As long-term investors, we are always trying to understand where the companies we cover are competition-wise. We have to try to understand for years, sometimes decades into the future, something that very well-educated, intelligent and experienced company executives, industry consultants, academics (and so on) can get oh-so-wrong, so often. All this from reading a NY Times’ article about the semi-conductor industry, whose products power so many of our beloved consumer gadgets that make the likes of Apple so rich, and what they could do to change the game – if anything. Very interesting read, especially when you consider the technology-induced pickle in which the New York Times itself is in!
His editorial in the WSJ.com is about the search for Liberty and how one dedicates his craft to it. Liberalism means different things in different countries, but “true liberalism”, as he states it, seems to be a lost “art”. We’ll leave you with the start of a great passage – just the start, to entice the reader to read the entire text: “This is the core insight of true liberalism: All individual freedoms are part of an inseparable whole. Political and economical liberties cannot be bifurcated. Mankind has inherited this wisdom from millennia of experience (…)”
The subject is very dear to us: Education and how technology can improve its productivity (and accountability), reduce costs, leverage social aspects and increase reach, convenience and even – dare we say it – the fun factor in education… A TED 2011 talk by former hedge-fund analyst Salman Khan almost has it all, and the technology is here now. It appears to address many – obviously not all – of our “wishlist items” for Education, not the least of it the empowerment of teachers, education managers, parents and even students themselves through data and its analysis (individually, by classroom, school, district, demographics, whatever).
We’re glad to post a recent story from new Blogroll inductee Simoleon Sense. This blog is a great source for thought-provoking, multidisciplinary everything. This post is a video interview with James Simons of Renaissance Tech, the famous “quant” fund. Mr. Simons’ talk goes about how he started his life with a passion for mathematics and how that eventually led him to investments. We’ve embedded the video and highlighted a few moments inside.
In our latest quarterly report, we discuss the notion of “economic moat” in the second part of the Sand Castles, Concrete Walls text. In it we quote from a 1998 Warren Buffett talk to Florida University MBA students that is simply a must-see. It’s a very candid talk in which Mr. Buffett discusses not only the fundamental aspects of value investing in a bit more detail than we get nowadays, but also some sector and company-specific opinions that, again, he now seems more reluctant to share outside of the Berkshire letters to shareholders. We post the 10 videos inside and the link to a transcript of the entire session. Video number 10 alone is worth watching and sharing with friends, and not just those in the financial industry: he proposes a mental exercise about the “ovarian lottery” that’s really thought-provoking.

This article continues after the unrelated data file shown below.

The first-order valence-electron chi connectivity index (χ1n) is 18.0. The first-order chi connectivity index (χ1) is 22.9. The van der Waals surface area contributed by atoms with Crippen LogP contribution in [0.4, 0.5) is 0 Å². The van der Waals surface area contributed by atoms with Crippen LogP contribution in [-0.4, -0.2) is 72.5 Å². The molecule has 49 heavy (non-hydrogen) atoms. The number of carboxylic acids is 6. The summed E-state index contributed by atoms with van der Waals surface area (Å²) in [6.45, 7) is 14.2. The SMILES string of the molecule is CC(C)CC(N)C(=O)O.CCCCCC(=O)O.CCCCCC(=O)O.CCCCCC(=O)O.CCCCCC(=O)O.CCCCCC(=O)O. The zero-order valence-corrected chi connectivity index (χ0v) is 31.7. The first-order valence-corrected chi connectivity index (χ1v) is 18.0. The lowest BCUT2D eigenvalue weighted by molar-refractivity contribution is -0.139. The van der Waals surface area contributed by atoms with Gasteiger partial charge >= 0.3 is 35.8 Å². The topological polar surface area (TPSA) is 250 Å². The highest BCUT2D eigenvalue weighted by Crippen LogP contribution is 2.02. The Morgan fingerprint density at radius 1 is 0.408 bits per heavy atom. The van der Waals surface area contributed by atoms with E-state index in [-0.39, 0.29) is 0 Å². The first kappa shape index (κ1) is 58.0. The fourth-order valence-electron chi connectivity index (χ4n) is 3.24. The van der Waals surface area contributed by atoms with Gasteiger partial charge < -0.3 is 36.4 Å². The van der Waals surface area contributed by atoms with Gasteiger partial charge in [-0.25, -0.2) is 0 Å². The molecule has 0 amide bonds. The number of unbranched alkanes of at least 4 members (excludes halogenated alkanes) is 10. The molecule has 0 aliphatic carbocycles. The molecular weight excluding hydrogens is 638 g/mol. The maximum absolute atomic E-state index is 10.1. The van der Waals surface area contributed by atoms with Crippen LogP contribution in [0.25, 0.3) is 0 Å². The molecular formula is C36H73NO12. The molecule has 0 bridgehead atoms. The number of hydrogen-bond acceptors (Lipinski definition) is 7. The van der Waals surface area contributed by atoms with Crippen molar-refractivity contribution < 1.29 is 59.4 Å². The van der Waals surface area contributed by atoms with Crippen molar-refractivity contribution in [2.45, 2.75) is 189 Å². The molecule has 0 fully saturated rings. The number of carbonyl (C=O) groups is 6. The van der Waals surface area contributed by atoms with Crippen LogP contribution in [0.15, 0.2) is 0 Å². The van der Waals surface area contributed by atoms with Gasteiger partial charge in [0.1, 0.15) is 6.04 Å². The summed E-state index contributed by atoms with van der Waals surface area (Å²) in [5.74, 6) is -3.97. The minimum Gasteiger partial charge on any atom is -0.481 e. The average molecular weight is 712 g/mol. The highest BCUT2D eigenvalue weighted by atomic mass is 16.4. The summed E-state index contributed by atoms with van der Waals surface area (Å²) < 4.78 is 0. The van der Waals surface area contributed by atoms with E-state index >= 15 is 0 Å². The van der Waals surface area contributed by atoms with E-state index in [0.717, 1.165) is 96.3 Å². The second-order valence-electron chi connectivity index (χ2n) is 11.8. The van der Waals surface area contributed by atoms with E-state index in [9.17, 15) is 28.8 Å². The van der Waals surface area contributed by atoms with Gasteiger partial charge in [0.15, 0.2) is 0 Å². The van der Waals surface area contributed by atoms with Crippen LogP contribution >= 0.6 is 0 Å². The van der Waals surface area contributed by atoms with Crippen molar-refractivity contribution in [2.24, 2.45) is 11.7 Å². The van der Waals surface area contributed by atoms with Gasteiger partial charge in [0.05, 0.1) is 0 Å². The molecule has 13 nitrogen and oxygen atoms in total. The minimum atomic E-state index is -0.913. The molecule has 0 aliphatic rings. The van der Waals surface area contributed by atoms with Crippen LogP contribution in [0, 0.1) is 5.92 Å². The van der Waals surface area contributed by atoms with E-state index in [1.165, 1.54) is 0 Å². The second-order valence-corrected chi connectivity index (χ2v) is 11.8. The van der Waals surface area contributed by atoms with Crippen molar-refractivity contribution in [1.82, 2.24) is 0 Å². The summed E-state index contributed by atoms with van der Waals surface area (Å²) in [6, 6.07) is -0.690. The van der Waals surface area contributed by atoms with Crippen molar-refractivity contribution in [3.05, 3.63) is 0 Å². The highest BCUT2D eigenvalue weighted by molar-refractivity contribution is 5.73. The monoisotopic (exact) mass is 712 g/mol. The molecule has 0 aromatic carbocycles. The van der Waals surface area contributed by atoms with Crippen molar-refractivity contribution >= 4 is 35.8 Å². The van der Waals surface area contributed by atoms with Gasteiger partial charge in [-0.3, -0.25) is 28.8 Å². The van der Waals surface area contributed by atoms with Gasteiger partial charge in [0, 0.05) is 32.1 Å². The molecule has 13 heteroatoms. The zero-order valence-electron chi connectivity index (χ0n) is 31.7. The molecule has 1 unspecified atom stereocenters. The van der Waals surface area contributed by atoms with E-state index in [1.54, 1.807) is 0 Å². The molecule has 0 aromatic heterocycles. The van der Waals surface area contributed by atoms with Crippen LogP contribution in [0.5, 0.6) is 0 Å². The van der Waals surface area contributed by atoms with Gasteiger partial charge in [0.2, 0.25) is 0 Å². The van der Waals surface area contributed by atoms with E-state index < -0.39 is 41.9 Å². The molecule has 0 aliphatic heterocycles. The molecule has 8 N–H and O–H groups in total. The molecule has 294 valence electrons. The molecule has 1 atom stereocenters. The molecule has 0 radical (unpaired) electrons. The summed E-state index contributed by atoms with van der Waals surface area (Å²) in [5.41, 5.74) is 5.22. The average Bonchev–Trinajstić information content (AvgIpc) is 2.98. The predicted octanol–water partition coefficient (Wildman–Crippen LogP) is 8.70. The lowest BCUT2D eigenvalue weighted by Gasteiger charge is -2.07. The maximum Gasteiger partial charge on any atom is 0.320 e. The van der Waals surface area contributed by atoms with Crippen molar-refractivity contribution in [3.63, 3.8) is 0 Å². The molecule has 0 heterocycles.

Two articles about the same subject: even scientific “truth” has been called into question. The New Yorker piece is more eloquent and, as usual, they do a fantastic job of creating a certain tension and drama regarding even the most mundane or technical subjects. The NY Times article is a bit more technical (despite the ESP attention-grabbing headline). One doesn’t need to get too philosophical to say that “truth”, or at least the one found via the scientific method, is often in the eye of the beholder – ie., subject to the same randomness, bias, incentives, mishaps and flaws that define human nature.
Another reader suggestion! We’ve written skeptically about “checklist approaches” – in corporate governance, for instance. That said, there are situations for which checklists just work – in aviation and project management for decades – and our reader suggested a classic article about how the proven power of checklists in some fields can be transported over to many other fields. We remain skeptical about such widespread application of checklists, but the book has other provocative insights.
The New York Times recently dedicated a special Science section to the science of puzzles and problem-solving. At least one of the articles raises important questions, and in aggregate it’s a very interesting read. The (weak) analogy would be to relentlessly seek to build up your arsenal of mental models and knowledge – the point is to be better suited/ “fertile” for the associations and “click” moments. But there’s more…
“What good is Wall Street?” – asks this New Yorker article. Yes, most often the incentives in Wall Street are not aligned with “society’s goals”, whatever that means in any particular point in time. But the author then uses this “discovery” to argue that Wall Street may not add value to the economy as a whole, an argument we don’t subscribe to. Ignoring personal responsibility is a waste of valuable lessons that the crisis can teach us.
Richard Branson turned 60 on July 18th but now he’s posting a series of videos in which he answers 60 questions sent by the staff at Virgin. Nice timekiller, but since he mentioned The Elders in Part 1, we’ve linked to this very interesting and high-profile NGO. The names of the Elders themselves are HUGE, including Nelson Mandela, Desmond Tutu, Kofi Annan, Fernando Henrique Cardoso, Aung San Suu Kyi and Jimmy Carter. The “supporters” list is also an impressive roster of foundations and NGOs. Here’s hoping the organization’s achievements can be just as impacting.